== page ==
- What we say in ordinary English by using the words 'be', 'same', and 'true' can be said by using quantifiers and variables.
- The apparatus of quantifiers and variables involves the concept of reflection as well as derelativization.
- Is derelativization as well as reflection required for the expression of identity propositions?
- What can be shown and what can be said with respect to identity.
- 'Der' needed as well as 'Ref' for the reductive analysis of identity as a relation.
- 'Der' and 'Ref' transcend syntactical categories, as do the concepts of being and identity. Truth, on the other hand, can be expressed by 'Der' and 'Ref' only when these are restricted to the category of third-level predicables.
- Reflection, thus restricted, is the same as correspondence.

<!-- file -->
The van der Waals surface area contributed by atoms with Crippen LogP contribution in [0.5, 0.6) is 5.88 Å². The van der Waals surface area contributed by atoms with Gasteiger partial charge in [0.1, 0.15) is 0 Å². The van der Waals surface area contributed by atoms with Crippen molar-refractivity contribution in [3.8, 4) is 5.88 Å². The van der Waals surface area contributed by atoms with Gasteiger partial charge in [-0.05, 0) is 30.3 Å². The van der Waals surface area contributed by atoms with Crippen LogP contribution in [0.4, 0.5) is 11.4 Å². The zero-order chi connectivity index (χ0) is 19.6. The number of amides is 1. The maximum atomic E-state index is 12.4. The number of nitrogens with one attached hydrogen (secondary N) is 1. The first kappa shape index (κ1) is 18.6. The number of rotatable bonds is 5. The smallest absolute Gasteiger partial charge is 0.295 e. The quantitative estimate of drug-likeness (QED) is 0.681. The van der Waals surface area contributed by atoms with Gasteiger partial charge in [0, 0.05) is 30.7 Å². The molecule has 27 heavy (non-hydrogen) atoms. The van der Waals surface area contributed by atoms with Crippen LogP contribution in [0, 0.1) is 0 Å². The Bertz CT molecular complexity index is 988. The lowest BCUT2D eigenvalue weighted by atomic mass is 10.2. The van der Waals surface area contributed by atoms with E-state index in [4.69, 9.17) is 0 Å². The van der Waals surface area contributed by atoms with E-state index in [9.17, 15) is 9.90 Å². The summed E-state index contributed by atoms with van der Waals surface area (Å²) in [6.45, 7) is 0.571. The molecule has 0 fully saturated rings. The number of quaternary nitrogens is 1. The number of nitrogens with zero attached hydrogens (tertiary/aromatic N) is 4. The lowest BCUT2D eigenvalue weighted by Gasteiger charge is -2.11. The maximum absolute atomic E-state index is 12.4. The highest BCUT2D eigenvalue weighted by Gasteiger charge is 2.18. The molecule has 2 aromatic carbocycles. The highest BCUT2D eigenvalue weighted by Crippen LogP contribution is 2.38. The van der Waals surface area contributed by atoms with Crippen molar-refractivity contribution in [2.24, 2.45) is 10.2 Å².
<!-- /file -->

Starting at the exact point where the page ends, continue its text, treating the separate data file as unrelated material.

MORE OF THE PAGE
- Natural languages, lacking presentences, need pseudo-predicables like "true". Their category of definite descriptions also fails to distinguish third-level predicables like 'What Percy says' from second-level predicables like 'What the postman brought'. This is a further reason for the emergence of the pseudo-predicable 'true'.
- Definite descriptions, seeming to name objects, give rise not only to pseudo-properties for these objects, like truth, but also to pseudo-relations between them, like identity.
- The point about being, identity, and truth made without benefit of logical symbolism.
Photocopy of complete Book filed in "Various - Papers on Identity Boxes: Vol 19 (W)".
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